"It is anti-American, but we already know what they've done in Iraq. That's the reality. Now we can see it on screen." Billy Zane and Gary Busey

The movie opens with a real-life incident: the arrest in July 2003 of Turkish special forces in Sulaymaniyah, Northern Iraq.

The soldiers were led out of their headquarters at gunpoint, with hoods over their heads. America later apologised, but it appears the offense ran deep.

At the time Turkey took the incident as national humiliation. In this film the fictional hero sets out for revenge.

From then on, the action pits good Turks against very bad Americans in a mix of fact and fiction with a deeply nationalistic flavour.

Valley of the Wolves poster
The film is proving to be a sensation at the box office

In one scene, trigger-happy US troops massacre civilians at a wedding party.

In another they firebomb a mosque during evening prayer. There are multiple summary executions.

And for the first time, the real-life abuses by American soldiers at Abu Ghraib prison, are played out on the big screen.

Even the doctor - played by Gary Busey - is evil, removing human organs from Iraqi prisoners to send to patients in the US, Israel and Britain.

"Our film's a sort of political action," explains script-writer Bahadir Ozdener at the production company's stylish office on the Asian side of Istanbul.

"Maybe 60 or 70% of what happens on screen is factually true. Turkey and America are allies but Turkey wants to say something to its friend. We want to say the bitter truth. We want to say that this is wrong."

In a mainly Muslim country that has enjoyed a long strategic partnership with the US, Valley of the Wolves has sparked intense interest.

The US ambassador to Ankara was quizzed for his reaction to the film on a major news channel; even Turkey's foreign minister has felt moved to comment on it. Both were anxious to appear conciliatory.

Valley of the Wolves scene
The film is unashamedly anti-American

But the film clearly capitalises on a wave of anti-American feeling that peaked with the Sulaymaniyah controversy, but began to swell with preparation for the invasion of Iraq.

There's more

Posted on 02/10/2006 5:20 AM by Esmerelda Weatherwax
Friday, 10 February 2006
National Review Dhimmis

The National Review editors have evidently joined Tom Friedman and others in a call to nominate the Ayatollah Sistani for a Nobel Peace Prize.  The ignorance of this is beyond astounding at this late date, when a quick gander at the man's website (yes, Sistani has a website), he explains how non-Muslims are unclean, on par with things like urine, pigs and feces, which leads Robert Spencer to wonder aloud: "If Sistani won the Nobel, would he deign to accept the prize from the unclean hands of an unbeliever?"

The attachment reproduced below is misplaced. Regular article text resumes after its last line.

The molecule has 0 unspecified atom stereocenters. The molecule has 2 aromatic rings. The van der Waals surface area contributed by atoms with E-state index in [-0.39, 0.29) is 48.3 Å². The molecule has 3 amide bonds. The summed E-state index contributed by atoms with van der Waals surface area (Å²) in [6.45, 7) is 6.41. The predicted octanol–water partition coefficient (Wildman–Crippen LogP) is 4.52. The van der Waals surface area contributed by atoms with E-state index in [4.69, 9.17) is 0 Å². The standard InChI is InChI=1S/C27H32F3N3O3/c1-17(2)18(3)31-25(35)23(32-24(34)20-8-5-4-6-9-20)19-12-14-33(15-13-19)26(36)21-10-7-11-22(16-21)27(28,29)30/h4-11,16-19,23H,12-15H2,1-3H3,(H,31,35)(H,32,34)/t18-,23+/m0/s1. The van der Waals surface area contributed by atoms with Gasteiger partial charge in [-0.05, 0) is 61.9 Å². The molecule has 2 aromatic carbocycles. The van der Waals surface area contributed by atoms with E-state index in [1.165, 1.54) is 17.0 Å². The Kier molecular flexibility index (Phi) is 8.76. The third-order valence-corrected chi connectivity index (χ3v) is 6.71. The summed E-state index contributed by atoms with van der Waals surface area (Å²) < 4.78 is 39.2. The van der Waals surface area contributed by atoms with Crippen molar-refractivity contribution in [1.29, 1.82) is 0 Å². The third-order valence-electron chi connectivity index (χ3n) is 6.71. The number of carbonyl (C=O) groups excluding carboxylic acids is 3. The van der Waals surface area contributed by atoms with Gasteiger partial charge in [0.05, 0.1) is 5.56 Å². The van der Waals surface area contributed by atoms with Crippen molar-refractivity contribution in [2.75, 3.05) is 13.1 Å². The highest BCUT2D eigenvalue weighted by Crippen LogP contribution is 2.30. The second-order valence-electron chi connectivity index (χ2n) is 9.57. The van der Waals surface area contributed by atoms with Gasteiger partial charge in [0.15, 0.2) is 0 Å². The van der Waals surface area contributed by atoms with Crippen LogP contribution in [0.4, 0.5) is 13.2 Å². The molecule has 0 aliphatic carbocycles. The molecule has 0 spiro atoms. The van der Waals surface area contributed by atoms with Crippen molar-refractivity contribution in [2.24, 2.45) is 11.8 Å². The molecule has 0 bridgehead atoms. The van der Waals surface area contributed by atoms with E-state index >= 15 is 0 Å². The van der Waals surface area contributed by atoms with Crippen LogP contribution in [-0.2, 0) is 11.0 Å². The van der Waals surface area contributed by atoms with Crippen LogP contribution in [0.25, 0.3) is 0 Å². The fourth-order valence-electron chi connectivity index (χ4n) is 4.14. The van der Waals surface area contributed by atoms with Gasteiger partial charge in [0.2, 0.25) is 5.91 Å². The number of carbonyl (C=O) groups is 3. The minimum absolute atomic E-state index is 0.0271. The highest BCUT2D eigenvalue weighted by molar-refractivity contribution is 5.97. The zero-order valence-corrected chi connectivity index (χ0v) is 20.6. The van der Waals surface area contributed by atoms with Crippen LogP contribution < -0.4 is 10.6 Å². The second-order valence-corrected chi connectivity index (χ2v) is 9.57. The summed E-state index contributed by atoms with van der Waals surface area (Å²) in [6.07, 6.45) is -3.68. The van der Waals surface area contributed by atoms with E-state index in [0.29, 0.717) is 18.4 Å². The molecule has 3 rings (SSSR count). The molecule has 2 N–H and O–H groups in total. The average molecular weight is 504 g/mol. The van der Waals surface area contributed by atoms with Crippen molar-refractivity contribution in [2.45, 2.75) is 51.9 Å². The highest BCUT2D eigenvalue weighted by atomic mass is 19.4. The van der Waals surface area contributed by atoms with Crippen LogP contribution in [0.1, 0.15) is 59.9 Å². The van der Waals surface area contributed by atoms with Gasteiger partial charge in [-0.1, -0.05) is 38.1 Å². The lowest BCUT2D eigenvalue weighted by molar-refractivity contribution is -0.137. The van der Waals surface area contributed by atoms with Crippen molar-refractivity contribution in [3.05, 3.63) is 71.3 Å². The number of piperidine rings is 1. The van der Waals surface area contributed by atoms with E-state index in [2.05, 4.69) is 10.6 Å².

Hugh Fitzgerald has his take on the matter here.

Posted on 02/10/2006 3:23 PM by Rebecca Bynum
Friday, 10 February 2006
Protest pictures

Check out the photo display of recent cartoon protests over at Jawa Report.

Posted on 02/10/2006 6:32 PM by Rebecca Bynum
Friday, 10 February 2006
Fitzgerald: Three Cheers for European Colonialism

NER's Hugh Fitzgerald writes at Jihad Watch, ending with:

Arab Muslims suffered far less from European colonialism than did any other people in the soi-disant Third World -- far less than those in sub-Saharan Africa, in Central and South America, and in Asia. Indeed, it might be argued, and has been by many non-Arab ex-Muslims such as Anwar Shaikh (in his "Islam: The Arab Imperialism") that the most successful imperialism or colonialism of all time, has been that of the Arabs, who used Islam as a vehicle for arabization, especially of the cultural and linguistic kind: the taking of Arab names and false Arab lineages, using 7th century Arab customs as a model for all time, being required to read one's holy books in Arabic, and so on. That is what the Berbers are keenly aware of, and the Kurds, and the black African Muslims in Darfur.

It was the Arabs from Arabia who settled themselves in, and laid down the law to, every non-Arab and non-Muslim people they conquered. Even so, it took quite a while to become a majority in these lands. In Egypt, for example, the Christian Copts, the original Egyptians, were still a majority in the first part of the 13th century. But then a campaign of persecution, murder, and forcible conversion began, and within a short period they were reduced from more than 50% of the population to about 10% -- their proportion today.

Let us discuss the thousand years, and more, of Arab "colonialism" in the Sudan, in the Kabyle, in the East Indies (look at what happened to the Hindus and the Buddhists who once made up the population of that vast archipelago), in Persia. Let us compare that to the almost complete absence of "colonialism" in the classic sense, anywhere that Europeans ruled over Arabs and Muslims -- save for the one exception of Algeria.

And that was, in comparison to what preceded it, or what came after, a lucid interval of Western civilization.

Posted on 02/10/2006 9:33 AM by Rebecca Bynum